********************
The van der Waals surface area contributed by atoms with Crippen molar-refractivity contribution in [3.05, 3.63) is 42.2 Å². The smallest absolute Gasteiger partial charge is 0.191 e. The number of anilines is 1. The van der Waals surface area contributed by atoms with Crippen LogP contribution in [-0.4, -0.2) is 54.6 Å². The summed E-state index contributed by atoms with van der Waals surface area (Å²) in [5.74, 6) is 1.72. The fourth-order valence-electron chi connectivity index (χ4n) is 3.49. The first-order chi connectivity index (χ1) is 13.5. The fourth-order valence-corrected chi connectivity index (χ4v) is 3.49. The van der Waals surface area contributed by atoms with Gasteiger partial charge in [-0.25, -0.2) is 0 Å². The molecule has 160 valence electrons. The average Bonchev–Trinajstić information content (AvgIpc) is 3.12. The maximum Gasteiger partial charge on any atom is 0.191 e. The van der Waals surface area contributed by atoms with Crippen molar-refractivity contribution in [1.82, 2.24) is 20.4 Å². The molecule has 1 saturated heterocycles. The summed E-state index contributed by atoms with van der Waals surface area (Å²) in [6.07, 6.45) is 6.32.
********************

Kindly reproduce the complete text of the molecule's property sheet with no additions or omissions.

The van der Waals surface area contributed by atoms with Crippen molar-refractivity contribution in [3.05, 3.63) is 42.2 Å². The smallest absolute Gasteiger partial charge is 0.191 e. The number of anilines is 1. The van der Waals surface area contributed by atoms with Crippen LogP contribution in [-0.4, -0.2) is 54.6 Å². The summed E-state index contributed by atoms with van der Waals surface area (Å²) in [5.74, 6) is 1.72. The fourth-order valence-electron chi connectivity index (χ4n) is 3.49. The first-order chi connectivity index (χ1) is 13.5. The fourth-order valence-corrected chi connectivity index (χ4v) is 3.49. The van der Waals surface area contributed by atoms with Gasteiger partial charge in [-0.25, -0.2) is 0 Å². The molecule has 160 valence electrons. The average Bonchev–Trinajstić information content (AvgIpc) is 3.12. The maximum Gasteiger partial charge on any atom is 0.191 e. The van der Waals surface area contributed by atoms with Crippen molar-refractivity contribution in [1.82, 2.24) is 20.4 Å². The molecule has 1 saturated heterocycles. The summed E-state index contributed by atoms with van der Waals surface area (Å²) in [6.07, 6.45) is 6.32.